'Well, you can do something about it, there's PEP' - HIV-positive gay men have role in telling partners about PEP

Michael Carter
Published: 05 November 2007

HIV-positive individuals need to know of the existence of post-exposure prophylaxis (PEP), an investigator from the UK writes in an article published in the online edition of Sexually Transmitted Infections.

Dr Catherine Dodds of Sigma Research, University of Portsmouth found that many gay men who sought PEP after unprotected sex did so after their sexual partner disclosed their HIV-positive status before or after a risky sexual encounter.

In 2005, the annual UK Gay Men’s Sex Survey, men were asked if they had ever accessed PEP. Of the 16,500 gay men who completed the survey, only 1.4% said they had ever tried to obtain PEP after a possible sexual exposure to HIV. Dr Dodds writes, “this indicates that PEP seeking is not a common behaviour among homosexually active men in the UK.”

Dr Dodds was surprised that so few men had sought PEP given the high rates of potentially risky sexual activity revealed by the 2005 survey. In all, 48% of HIV-negative or untested men reported unprotected anal sex in the twelve months before completing the questionnaire. Furthermore 28% of HIV-negative and untested men said that they’d had unprotected sex in the past year with a man who was either HIV-positive or of unknown HIV status.

To gain a better understanding of the PEP seeking experiences of gay men, Sigma Research conducted in-depth interviews with 30 men who completed the questionnaire and said they’d sought PEP.

Half of these men (15) said that they’d sought PEP following unprotected sex with a man they knew was HIV-positive. Only five men knew that their partner was HIV-infected before the sexual encounter. In the other ten cases the men sought PEP because the men disclosed their HIV-positive status after unprotected sex.

In some cases disclosure occurred after a mutual friend expressed concern or because the HIV-positive man was directly asked about his status after sex.

But just as many men independently raised their HIV-positive status after the unanticipated or accidental exposure to HIV. In some instances disclosure was accompanied by information about the availability of PEP.

Dr Dodds quotes one man whose partner revealed he had HIV after unprotected sex. Disclosure was “followed by a comment that I ought to go see a doctor.” This led to a conversion about PEP, the existence of which the man was previously unaware.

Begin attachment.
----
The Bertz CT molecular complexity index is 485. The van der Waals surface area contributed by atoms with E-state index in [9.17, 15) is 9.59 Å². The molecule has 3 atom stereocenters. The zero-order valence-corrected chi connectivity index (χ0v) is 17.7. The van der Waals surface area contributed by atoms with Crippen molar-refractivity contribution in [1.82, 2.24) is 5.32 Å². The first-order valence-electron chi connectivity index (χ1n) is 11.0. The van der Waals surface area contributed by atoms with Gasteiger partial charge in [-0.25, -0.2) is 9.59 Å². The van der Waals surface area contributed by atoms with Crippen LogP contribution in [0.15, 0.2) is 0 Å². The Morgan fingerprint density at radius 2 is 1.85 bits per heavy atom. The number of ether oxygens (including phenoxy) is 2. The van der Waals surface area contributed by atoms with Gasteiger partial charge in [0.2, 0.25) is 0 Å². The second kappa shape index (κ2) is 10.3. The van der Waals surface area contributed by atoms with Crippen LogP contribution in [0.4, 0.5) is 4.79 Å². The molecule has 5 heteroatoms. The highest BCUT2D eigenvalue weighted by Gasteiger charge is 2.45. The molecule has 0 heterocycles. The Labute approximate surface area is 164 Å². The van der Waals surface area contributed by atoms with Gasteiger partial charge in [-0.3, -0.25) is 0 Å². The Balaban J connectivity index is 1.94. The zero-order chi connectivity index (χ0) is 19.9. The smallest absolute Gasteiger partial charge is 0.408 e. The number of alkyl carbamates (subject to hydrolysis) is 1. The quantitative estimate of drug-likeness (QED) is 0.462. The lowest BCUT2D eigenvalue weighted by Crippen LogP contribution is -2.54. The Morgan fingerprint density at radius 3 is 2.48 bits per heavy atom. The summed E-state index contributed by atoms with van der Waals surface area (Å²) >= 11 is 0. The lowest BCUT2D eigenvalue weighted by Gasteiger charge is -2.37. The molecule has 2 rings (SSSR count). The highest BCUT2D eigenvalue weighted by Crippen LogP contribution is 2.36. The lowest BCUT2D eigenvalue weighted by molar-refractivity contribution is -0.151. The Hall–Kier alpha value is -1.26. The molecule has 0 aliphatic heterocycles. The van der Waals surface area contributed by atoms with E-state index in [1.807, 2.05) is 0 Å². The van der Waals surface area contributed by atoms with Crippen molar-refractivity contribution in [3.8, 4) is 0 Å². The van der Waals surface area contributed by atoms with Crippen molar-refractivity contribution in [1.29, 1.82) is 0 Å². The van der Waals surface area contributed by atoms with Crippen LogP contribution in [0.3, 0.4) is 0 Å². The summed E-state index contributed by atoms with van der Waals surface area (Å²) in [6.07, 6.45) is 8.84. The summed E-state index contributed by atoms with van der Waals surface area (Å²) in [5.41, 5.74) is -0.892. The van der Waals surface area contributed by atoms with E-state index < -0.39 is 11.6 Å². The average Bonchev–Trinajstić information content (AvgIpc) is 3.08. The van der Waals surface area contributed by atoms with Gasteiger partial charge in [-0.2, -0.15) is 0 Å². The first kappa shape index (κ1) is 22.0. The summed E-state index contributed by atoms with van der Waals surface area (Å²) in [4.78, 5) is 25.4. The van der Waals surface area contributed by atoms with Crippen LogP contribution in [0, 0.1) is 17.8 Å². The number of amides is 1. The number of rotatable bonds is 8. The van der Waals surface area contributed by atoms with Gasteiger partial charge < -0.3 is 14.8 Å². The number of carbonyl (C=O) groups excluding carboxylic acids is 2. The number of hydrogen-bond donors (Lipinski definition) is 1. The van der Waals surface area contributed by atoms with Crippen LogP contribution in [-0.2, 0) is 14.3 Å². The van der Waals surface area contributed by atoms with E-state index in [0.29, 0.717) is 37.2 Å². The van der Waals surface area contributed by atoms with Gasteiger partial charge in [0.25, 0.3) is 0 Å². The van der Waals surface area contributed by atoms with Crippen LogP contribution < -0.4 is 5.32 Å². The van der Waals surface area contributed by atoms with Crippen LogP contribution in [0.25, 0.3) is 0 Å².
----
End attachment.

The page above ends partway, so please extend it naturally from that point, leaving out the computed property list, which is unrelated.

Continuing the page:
In another instance the HIV-positive man’s attempts to disclosure before and during sex were misinterpreted. After unprotected sex the two men recognised their miscommunication. At this point the HIV-positive man said, “well, you can do something about it, there is PEP…you start taking antiretrovirals and it's like a preventative thing if you get exposed.”

Dr Dodds had not expected to find post-hoc disclosure, particularly as “most of these disclosures occurred following the emergence of criminal prosecutions for the transmission of HIV in the UK. Alongside the risk of moral and social censure by their sexual partners, the men who revealed their HIV-positive diagnosis following a potential sexual exposure also ran the risk of police involvement as a result of their attempt to prevent seroconversion in a man they were unlikely to see again.”

She adds, “some might infer that these men’s concern to prevent transmission could have over-ridden their desire to shield themselves from the personal consequences of disclosure following sex that carried a risk of transmission.”

Men who sought PEP had learnt about it from friends, sexual partners and health officials. Dr Dodds believes that there is a “particular role that some people with HIV can play in supporting their casual partners to access PEP when sexual exposure to HIV might have occurred.” She concludes, “it is important for HIV and sexual health specialists to ensure PEP information is not only targeted at those who tested negative for HIV or are untested, but also to people with diagnosed HIV.”

Reference

Dodds C. Positive benefits: preventative impact of PEP awareness among those with diagnosed HIV. Sex Transm Infect, online first, published October 30th, 2007.

Community Consensus Statement on Access to HIV Treatment and its Use for Prevention

Together, we can make it happen

We can end HIV soon if people have equal access to HIV drugs as treatment and as PrEP, and have free choice over whether to take them.

Launched today, the Community Consensus Statement is a basic set of principles aimed at making sure that happens.

The Community Consensus Statement is a joint initiative of AVAC, EATG, MSMGF, GNP+, HIV i-Base, the International HIV/AIDS Alliance, ITPC and NAM/aidsmap
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